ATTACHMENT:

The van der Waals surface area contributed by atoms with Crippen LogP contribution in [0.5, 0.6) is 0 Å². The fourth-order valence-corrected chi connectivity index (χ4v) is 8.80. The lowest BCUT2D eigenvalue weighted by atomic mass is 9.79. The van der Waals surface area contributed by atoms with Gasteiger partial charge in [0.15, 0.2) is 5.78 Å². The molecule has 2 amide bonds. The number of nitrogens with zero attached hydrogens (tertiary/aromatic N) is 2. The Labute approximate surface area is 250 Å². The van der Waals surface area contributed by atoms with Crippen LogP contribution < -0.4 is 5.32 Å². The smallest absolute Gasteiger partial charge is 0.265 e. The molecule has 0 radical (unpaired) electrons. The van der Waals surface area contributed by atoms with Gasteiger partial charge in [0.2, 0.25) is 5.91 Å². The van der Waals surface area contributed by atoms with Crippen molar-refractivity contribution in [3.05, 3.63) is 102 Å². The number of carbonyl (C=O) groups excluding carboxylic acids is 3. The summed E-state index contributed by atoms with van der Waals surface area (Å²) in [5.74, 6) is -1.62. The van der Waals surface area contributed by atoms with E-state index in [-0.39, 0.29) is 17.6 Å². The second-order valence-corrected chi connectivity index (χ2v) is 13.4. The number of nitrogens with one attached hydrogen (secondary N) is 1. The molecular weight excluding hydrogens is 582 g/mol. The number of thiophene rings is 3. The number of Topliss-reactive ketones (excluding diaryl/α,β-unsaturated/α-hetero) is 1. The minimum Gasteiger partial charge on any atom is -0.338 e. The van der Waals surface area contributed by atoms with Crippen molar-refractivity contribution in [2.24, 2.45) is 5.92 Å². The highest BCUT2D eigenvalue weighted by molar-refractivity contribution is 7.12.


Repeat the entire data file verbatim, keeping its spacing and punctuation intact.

The van der Waals surface area contributed by atoms with Crippen LogP contribution in [0.5, 0.6) is 0 Å². The fourth-order valence-corrected chi connectivity index (χ4v) is 8.80. The lowest BCUT2D eigenvalue weighted by atomic mass is 9.79. The van der Waals surface area contributed by atoms with Gasteiger partial charge in [0.15, 0.2) is 5.78 Å². The molecule has 2 amide bonds. The number of nitrogens with zero attached hydrogens (tertiary/aromatic N) is 2. The Labute approximate surface area is 250 Å². The van der Waals surface area contributed by atoms with Crippen LogP contribution < -0.4 is 5.32 Å². The smallest absolute Gasteiger partial charge is 0.265 e. The molecule has 0 radical (unpaired) electrons. The van der Waals surface area contributed by atoms with Gasteiger partial charge in [0.2, 0.25) is 5.91 Å². The van der Waals surface area contributed by atoms with Crippen molar-refractivity contribution in [3.05, 3.63) is 102 Å². The number of carbonyl (C=O) groups excluding carboxylic acids is 3. The summed E-state index contributed by atoms with van der Waals surface area (Å²) in [5.74, 6) is -1.62. The van der Waals surface area contributed by atoms with E-state index in [-0.39, 0.29) is 17.6 Å². The second-order valence-corrected chi connectivity index (χ2v) is 13.4. The number of nitrogens with one attached hydrogen (secondary N) is 1. The molecular weight excluding hydrogens is 582 g/mol. The number of thiophene rings is 3. The number of Topliss-reactive ketones (excluding diaryl/α,β-unsaturated/α-hetero) is 1. The minimum Gasteiger partial charge on any atom is -0.338 e. The van der Waals surface area contributed by atoms with Crippen molar-refractivity contribution in [2.24, 2.45) is 5.92 Å². The highest BCUT2D eigenvalue weighted by molar-refractivity contribution is 7.12.